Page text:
Until Sin Cara can tell a story in the ring and limit his botches (if that ever happens), he's going to continue to be one of the worst in-ring performers in the WWE.

9. Jinder Mahal

2 of 10

    Jinder Mahal has been a victim of being rushed to the main roster before he was ready.

    When Mahal debuted on SmackDown in April 2011, he was just 24 years old, had only been signed with the WWE for a little more than a year and appeared to have a pretty basic move set.

    From what I've gathered, he's improved tremendously since largely disappearing from TV and has become a big player on NXT.

    That's good news for Mahal, but judging by his short-lived stint on the main roster, he's still got a ways to go.

    Although Mahal has a presence about him and is decent on the mic, his matches have never seemed to generate much of a reaction, likely because he's been either squashing people or getting squashed.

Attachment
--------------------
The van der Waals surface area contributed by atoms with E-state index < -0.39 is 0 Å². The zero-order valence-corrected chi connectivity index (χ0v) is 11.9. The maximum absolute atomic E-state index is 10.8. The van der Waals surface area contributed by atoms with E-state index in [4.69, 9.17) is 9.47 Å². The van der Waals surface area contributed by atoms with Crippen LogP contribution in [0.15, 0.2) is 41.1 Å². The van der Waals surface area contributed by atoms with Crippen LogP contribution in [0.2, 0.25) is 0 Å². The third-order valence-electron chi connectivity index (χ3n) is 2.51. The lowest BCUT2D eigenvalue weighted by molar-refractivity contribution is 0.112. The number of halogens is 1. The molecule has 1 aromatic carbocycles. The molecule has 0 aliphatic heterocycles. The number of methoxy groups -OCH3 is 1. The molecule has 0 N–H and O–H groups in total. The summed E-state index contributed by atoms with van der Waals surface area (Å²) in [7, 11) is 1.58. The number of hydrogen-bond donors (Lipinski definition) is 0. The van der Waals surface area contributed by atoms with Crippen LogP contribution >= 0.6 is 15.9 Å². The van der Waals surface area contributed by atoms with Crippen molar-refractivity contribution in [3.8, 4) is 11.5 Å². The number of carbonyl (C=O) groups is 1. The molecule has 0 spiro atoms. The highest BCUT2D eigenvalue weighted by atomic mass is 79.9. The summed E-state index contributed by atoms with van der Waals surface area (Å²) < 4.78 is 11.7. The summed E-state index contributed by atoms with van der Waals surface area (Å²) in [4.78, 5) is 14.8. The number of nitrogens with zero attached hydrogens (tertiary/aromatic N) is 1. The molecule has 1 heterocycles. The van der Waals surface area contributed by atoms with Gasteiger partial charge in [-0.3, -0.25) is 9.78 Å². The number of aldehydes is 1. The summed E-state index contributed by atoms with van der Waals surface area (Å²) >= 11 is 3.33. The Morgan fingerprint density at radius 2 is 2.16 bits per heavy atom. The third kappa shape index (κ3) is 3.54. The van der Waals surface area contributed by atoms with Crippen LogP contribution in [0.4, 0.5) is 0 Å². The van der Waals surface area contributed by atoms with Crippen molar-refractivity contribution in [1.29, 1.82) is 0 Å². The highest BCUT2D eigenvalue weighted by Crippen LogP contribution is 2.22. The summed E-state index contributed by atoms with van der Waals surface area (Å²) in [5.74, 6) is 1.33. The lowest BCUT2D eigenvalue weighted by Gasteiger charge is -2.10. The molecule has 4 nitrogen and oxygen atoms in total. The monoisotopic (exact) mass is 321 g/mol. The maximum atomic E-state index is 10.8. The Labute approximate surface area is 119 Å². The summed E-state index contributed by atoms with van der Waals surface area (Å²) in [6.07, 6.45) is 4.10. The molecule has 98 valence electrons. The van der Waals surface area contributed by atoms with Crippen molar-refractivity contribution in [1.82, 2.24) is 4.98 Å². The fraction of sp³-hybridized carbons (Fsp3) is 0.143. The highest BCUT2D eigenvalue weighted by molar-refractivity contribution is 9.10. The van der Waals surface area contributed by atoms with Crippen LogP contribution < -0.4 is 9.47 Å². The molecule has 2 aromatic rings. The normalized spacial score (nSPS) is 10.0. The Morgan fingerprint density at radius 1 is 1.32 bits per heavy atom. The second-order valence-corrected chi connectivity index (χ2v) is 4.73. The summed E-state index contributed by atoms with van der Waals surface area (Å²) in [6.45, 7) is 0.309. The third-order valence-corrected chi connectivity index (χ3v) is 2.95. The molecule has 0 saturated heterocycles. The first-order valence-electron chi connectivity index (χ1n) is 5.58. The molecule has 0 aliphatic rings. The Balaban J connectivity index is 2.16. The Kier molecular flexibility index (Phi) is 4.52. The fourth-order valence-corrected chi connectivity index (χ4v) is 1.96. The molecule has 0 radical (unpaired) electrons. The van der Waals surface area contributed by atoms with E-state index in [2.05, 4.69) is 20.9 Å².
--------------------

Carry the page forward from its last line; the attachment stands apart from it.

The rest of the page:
Mahal is still young (he's 26) and has all the time in the world to improve, but there's nothing about his in-ring ability that sticks out, even though it isn't particularly awful, either.

8. Ryback

3 of 10

    Ryback looks like an absolute beast and performs like one in the ring as well.

    But there's a reason why his in-ring work has been limited as both Skip Sheffield and Ryback: He's not very good.

    Ever wonder why Ryback generally only participates in squashes or other short matches? Yeah, that's why.

    Ryback has developed a reputation as an unsafe worker, and according to the Wrestling Observer's Dave Meltzer (via whatculture.com), this is the main reason why Ryback spent so much time squashing local jobbers rather than lower-card WWE superstars upon his debut.

    Ryback's unsafeness in the ring isn't the only problem, though.

    Given that he spends most of his time squashing lower-card stars, he's generally inexperienced when it comes to working a full match with actual psychology, and his selling needs some work.